These race reports are written for (and first published by) the Southern Veterans Cycling Club.
21 November 2010, Casey
Because it’s where I like to sit for most of a race. You can cover most moves off the front without being called upon to actually do the work, and you get a reasonable feel for how the race is unfolding from the inside. Don’t get me wrong; I’ll roll through and do my turn but then work my way back up through the field to fifth.
The wind was already up by the time I arrived, just to remind us where we were. C Grade was looking a bit smaller than usual but with some of the usual suspects lurking and a couple of unfamiliar faces: Richard Tullett(?) from LaTrobe and Scott Deane(?) from Phillip Island, both of whom would have an impact on the race.
Dean Roberts was sporting his Movember mo and looked like something from a seventies cop show. Dean’s been pushing for a C grade win for the past few weeks after coming back from an injury and has promised to put himself up to B once he’s got it. He prophetically told me that if the bunch drags him to the finish, he’ll give the sprint a good kick. ‘It’s all I’ve got,’ he said, although a pretty serious attack at the 35 minute mark suggested otherwise.
Andrew Caithness was there, who is always strong and seems to push a big gear with relative ease for the full hour and then still have some for the sprint. He’s a great wheel to sit on, but hard to hold at the end. If you’ve read Tim Krabbe’s classic cycling novel, ‘The Rider’, you’ll know that one of the realities of cycling is that you know riders by their bikes or jerseys rather than their names. The Bianchi rider who placed a few weeks back was there again and looked threatening for the whole race. As usual, the Colnago jersey made his presence felt every time he moved to the front by picking up the pace by two or three kph into the wind. The other guy in the Southern Vets jersey has a similar impact on the bunch and my only hope each time they did a turn was that no-one thought it was a good time to attack.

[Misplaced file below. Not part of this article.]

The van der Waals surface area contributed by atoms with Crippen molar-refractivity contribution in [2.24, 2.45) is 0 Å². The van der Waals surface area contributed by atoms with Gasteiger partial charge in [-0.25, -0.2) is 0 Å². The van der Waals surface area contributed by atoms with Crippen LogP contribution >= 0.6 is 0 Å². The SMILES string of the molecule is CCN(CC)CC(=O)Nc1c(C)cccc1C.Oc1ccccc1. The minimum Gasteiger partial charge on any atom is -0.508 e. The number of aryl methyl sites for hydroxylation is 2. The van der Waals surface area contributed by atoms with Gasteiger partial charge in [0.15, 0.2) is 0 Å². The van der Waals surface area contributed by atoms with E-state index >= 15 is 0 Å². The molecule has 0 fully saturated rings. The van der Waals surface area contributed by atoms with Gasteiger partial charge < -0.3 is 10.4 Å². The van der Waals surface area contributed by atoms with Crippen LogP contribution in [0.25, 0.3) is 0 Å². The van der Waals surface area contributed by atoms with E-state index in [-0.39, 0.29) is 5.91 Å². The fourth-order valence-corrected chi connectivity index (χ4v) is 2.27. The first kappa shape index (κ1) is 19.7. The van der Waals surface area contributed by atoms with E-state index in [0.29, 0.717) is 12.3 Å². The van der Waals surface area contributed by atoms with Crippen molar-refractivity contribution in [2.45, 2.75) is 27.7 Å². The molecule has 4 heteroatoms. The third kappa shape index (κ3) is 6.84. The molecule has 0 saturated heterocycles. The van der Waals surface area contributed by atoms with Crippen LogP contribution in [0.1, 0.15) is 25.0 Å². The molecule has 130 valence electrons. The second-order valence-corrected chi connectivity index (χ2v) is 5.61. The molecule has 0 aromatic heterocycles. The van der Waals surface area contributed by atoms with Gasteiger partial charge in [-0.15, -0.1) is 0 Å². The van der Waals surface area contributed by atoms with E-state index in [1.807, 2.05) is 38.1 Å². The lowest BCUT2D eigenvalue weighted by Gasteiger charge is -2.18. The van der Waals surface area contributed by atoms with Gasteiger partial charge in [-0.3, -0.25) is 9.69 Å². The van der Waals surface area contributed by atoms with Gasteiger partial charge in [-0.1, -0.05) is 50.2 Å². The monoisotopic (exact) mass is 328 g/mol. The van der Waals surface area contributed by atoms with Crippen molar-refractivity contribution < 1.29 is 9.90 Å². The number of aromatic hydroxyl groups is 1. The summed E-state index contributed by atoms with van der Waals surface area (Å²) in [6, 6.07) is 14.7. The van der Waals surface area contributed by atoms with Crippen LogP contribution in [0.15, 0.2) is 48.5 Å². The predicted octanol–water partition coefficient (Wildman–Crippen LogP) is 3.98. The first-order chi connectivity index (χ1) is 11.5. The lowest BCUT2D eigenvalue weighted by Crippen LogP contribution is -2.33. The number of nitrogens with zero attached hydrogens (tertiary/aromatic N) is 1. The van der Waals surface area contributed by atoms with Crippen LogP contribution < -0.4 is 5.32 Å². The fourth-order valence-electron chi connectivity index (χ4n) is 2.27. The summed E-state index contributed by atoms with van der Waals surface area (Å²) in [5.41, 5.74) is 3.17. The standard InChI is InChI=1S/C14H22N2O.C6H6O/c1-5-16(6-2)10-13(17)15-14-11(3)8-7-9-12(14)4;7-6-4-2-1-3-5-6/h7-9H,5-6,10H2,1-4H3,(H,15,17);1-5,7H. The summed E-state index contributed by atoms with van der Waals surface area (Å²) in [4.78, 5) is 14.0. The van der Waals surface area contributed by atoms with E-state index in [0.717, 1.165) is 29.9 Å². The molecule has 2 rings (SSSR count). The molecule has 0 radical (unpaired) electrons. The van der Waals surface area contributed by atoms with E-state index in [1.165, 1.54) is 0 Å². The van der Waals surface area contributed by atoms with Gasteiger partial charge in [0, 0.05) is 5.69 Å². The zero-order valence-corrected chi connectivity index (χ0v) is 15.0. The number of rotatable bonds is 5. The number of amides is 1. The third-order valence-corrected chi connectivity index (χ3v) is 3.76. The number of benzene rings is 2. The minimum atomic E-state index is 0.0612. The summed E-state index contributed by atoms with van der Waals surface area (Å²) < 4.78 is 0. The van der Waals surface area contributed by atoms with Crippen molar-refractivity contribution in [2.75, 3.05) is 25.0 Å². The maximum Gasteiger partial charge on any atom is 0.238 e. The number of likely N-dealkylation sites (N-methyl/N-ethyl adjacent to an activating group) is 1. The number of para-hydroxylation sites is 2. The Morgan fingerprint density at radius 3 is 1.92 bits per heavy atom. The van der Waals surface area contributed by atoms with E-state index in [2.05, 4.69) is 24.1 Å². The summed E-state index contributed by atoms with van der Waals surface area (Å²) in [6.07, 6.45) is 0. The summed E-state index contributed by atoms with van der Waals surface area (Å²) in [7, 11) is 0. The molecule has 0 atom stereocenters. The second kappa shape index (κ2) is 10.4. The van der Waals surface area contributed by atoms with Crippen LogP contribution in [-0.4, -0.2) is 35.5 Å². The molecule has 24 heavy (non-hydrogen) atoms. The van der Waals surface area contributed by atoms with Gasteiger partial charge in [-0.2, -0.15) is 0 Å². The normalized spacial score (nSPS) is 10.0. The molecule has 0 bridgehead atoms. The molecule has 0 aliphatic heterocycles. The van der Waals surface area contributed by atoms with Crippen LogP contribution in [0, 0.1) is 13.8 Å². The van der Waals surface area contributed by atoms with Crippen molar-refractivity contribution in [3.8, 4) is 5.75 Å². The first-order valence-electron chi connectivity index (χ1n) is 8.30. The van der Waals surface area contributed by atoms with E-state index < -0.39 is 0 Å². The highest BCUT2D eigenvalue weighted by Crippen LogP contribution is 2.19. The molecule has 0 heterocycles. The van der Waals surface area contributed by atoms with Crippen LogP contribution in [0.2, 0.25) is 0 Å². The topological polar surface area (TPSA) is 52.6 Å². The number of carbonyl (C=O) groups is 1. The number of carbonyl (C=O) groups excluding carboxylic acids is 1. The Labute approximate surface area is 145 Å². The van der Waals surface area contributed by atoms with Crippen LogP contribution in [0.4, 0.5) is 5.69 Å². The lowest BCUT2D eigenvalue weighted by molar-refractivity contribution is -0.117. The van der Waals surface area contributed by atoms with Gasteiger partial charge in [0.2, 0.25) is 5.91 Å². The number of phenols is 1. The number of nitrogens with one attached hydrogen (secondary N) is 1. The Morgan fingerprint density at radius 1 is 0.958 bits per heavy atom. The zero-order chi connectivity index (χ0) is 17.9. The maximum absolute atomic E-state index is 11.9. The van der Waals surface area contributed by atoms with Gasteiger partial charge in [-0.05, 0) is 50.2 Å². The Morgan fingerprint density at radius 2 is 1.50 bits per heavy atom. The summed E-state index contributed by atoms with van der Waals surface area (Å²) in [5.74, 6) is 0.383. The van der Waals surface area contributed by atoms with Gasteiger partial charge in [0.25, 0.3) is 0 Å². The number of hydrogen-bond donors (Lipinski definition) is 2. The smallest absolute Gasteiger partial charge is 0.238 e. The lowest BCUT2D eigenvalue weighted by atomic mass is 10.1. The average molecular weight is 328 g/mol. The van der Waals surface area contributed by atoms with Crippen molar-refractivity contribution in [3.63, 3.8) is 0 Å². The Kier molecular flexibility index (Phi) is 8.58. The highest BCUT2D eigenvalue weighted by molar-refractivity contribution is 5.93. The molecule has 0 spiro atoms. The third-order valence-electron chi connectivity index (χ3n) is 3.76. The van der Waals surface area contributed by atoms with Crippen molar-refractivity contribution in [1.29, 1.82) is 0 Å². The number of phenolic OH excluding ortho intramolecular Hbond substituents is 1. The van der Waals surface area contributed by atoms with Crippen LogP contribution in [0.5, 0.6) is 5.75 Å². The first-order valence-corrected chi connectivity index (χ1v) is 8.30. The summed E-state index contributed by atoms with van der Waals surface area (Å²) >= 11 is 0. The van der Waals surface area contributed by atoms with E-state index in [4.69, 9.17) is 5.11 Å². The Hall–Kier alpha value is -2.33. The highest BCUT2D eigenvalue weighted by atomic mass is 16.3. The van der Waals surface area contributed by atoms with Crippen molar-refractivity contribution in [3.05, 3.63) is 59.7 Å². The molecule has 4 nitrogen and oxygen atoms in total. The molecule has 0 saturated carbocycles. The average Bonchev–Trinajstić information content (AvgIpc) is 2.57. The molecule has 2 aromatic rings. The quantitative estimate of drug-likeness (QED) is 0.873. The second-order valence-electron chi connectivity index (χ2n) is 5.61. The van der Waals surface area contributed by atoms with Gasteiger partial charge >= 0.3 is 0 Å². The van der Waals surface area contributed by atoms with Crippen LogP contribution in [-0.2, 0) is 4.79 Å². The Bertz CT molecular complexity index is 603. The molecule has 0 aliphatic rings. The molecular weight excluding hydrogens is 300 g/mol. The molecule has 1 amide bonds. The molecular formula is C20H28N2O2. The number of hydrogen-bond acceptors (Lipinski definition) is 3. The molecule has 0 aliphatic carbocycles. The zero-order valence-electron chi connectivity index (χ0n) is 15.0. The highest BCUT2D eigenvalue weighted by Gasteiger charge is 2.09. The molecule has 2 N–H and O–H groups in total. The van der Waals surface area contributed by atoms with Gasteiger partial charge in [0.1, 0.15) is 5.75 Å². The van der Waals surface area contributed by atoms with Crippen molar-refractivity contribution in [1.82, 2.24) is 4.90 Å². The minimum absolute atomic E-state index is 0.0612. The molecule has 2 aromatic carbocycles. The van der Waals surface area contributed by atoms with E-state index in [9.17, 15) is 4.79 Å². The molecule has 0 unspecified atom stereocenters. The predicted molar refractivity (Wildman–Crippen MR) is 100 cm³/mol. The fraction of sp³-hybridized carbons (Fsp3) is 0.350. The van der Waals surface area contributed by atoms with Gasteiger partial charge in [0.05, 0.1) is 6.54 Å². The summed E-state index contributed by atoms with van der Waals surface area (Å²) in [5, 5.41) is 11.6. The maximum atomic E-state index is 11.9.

The race started relatively easily but picked up pace by the third lap with a few riders (particularly Richard) testing people’s legs with some surges and faux attacks. Things would slow down considerably into the wind then away we’d go, seeing who had the legs. Dean attacked into the cross wind at the 35 minute mark but we dragged him back. In retrospect, it might have been better to leave him out there. Then Scott Deane attacked, and attacked, and attacked! At one point it looked like he might have been away with the Bianchi rider but it wasn’t to be.
As usual at Casey on a crowded track, no-one was really sure when we were going to get the bell. With ten minutes or so left, riders started watching each other and Richard did two full laps at the front before pulling over. I (foolishly?) rolled through, thinking I’d do half a lap or so but ended up leading for most of the bell lap. It’s not a good place to be but I kept my ears open and my eyes on the shadows. I dropped it into 53:15 up the back into the wind and tried to pick up the pace a bit ready for the jump. Sure enough, Scott jumped early into the wind (despite all the work he’d done), and I tried in vain to catch his wheel as he and the sprinters shot past. I worked through the gears up the hill but ran out of both legs and gears by the final corner.
Dean obviously caught him before the line and Andrew took third. I would have been happy to have still been fifth wheel, but it wasn’t to be.
Thanks to all the organisers for making it all possible.
5 December 2010, Casey
C Grade Racing from Fifth Wheel
There’s nothing like two riders in identical team kit at the line-up to get you thinking about how a race might unfold, especially when they’re sporting consecutive race numbers and chatting quietly to each other. Even more interesting when one is Scott Deane who placed second last time I raced here and his Philip Island mate looks equally as threatening.
There’s no sign of Dean Roberts, who is either not racing or has moved up to B Grade. Andrew Caithness is sidelined with broken ribs after breaking a chain on a training ride. He’s sporting cuts and grazes to his nose and elbow as well and it goes to show how much trust we place in our equipment each time we ride.
But there’s still a strong looking field of twelve and enough wind to keep us on our mettle. Given my experience last time I raced here at Casey, my main aim today is to not be on the front when we get the bell!
The first half hour or so is reasonably quick and fluid with riders either sheltering from the wind or using it to advantage. There are few loose wheels and you have to work hard to hold position on the turns. There’s a bit of movement at the front but no-one really shows themself till the thirty two minute mark when Kris Holmes has a bit of a dig on his Pinarello Prince and Richard Tullett goes with him. They know it’s too early and they’re reeled back in.